Civils and stations

01.01.06

Stabilising the Metropolitan Line

Source: Rail Technology Magazine Oct/Nov 2006

A close look at Cementation Foundation Skanska’s work in London

Work to stabilise an ageing earth structure for Metronet between Northwick Park and Preston Road Underground Stations has now been completed.

The contract to reinforce a six-metres high southbound embankment, which links the two bustling Metropolitan Line stops, was awarded to Cementation Foundations Skanska (CFS) in August 2005. The contract required Skanska to design and construct stabilisation measures to the 6m high embankment, which was installed in 1880, over a length of 1,200m.

The embankment has experienced considerable development over the past 126 years; the line which roofs it was soon widened to six tracks, and, in 1935, to compensate for space constraints, the upper slopes were over-steepened to allow room for the railway to develop. Maintenance was conducted regularly thereafter, and, in 2005, with settlement of the embankment continuing, and the lineside services being laterally displaced, an intensive monitoring regime and a temporary speed restriction were imposed on the line during January 2005.

Undermining of the lineside services had resulted in the cable posts leaning discernibly away from the track. Under the terms of the contract, the line had to remain open throughout the construction of the works, which were designed for a life of 120 years with minimal maintenance. CFS designed the works in partnership with their designers, Mott MacDonald. The design addressed both the shoulder stability and deep seated failure mechanisms throughout the length of the embankment.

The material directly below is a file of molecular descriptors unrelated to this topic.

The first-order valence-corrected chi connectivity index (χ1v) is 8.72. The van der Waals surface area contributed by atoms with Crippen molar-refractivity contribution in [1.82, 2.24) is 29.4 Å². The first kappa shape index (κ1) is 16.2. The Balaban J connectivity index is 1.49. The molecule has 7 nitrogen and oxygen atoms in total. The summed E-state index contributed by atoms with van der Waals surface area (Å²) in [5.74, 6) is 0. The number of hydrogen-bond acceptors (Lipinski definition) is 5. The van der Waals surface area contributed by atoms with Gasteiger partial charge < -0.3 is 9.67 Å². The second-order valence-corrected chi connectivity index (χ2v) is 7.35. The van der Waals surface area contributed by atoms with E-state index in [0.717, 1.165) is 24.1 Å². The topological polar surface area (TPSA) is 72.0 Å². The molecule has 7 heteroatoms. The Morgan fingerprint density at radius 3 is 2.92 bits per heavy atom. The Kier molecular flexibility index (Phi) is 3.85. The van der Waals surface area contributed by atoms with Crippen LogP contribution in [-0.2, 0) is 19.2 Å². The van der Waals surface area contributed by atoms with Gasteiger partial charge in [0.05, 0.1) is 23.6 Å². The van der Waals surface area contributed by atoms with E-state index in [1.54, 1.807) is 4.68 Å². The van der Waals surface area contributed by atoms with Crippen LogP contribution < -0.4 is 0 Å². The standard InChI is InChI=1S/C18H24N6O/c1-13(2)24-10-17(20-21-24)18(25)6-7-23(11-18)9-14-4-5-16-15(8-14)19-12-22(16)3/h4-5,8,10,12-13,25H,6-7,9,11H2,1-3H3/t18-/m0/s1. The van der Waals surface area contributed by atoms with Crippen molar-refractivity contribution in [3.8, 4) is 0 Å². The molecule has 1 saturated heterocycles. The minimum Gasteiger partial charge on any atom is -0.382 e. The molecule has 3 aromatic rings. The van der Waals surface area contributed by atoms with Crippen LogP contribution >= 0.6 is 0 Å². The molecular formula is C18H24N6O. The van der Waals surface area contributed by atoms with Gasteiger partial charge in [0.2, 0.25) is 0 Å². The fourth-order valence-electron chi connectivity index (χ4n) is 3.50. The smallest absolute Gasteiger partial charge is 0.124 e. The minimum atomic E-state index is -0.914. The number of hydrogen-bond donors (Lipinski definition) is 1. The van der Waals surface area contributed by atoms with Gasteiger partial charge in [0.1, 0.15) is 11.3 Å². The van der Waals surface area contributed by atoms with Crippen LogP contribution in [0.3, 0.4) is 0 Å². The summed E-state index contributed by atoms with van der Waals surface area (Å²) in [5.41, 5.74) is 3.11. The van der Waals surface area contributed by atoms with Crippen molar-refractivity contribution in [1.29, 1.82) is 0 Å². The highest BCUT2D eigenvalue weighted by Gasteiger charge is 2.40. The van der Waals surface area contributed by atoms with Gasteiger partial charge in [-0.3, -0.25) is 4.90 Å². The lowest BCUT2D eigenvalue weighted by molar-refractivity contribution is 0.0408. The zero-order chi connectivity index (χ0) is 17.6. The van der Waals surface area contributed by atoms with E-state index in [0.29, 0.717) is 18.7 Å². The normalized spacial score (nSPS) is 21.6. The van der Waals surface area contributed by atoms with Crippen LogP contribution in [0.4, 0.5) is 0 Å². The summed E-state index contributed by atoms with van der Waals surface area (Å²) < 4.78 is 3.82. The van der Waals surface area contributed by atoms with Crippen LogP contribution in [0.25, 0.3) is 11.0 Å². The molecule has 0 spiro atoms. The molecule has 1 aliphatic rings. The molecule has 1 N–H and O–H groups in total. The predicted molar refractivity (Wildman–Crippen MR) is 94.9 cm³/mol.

Early contractor involvement enabled the project team to secure a full road closure of Windermere Avenue to provide plant access to the embankments. The site was otherwise landlocked, and securing the road closure was essential to enable the works to be completed in a fast track manner to secure the lifting of the temporary speed restriction on time. Several external stakeholders were involved by the project team with the negotiations, including the London Borough of Brent, the Police, London Transport Buses and the Local Residents Association. The road closure was granted, but only for a six-month period.

Before access could be made onto the embankments, a number of new cable posts were strategically installed along the lineside services to provide temporary support. Access platforms were then constructed along the entire length of the embankments to allow CFS’s specialist plant access to the embankments.

From the earthworks platform temporary cuts were made into the crest of the embankment. The cuts were supported using a combination of anchored and cantilever retaining systems. The running rails of the Metropolitan Line were monitored during engineering hours on a weekly basis throughout the project, and the temporary works were monitored on a daily basis, to ensure that the stability of the track was not compromised.

The earthworks platform also enabled vertical and inclined bored piles to be constructed with LU-approved plant. Each pile was constructed through the embankment fill material and into the underlying London Clay, pinning potential slip planes. A total of 4,500m of 308mm diameter vertical piles and 1,900m of inclined piles were constructed. Pile cages were installed in small sections to enable all of the piling works to be carried out during normal traffic hours.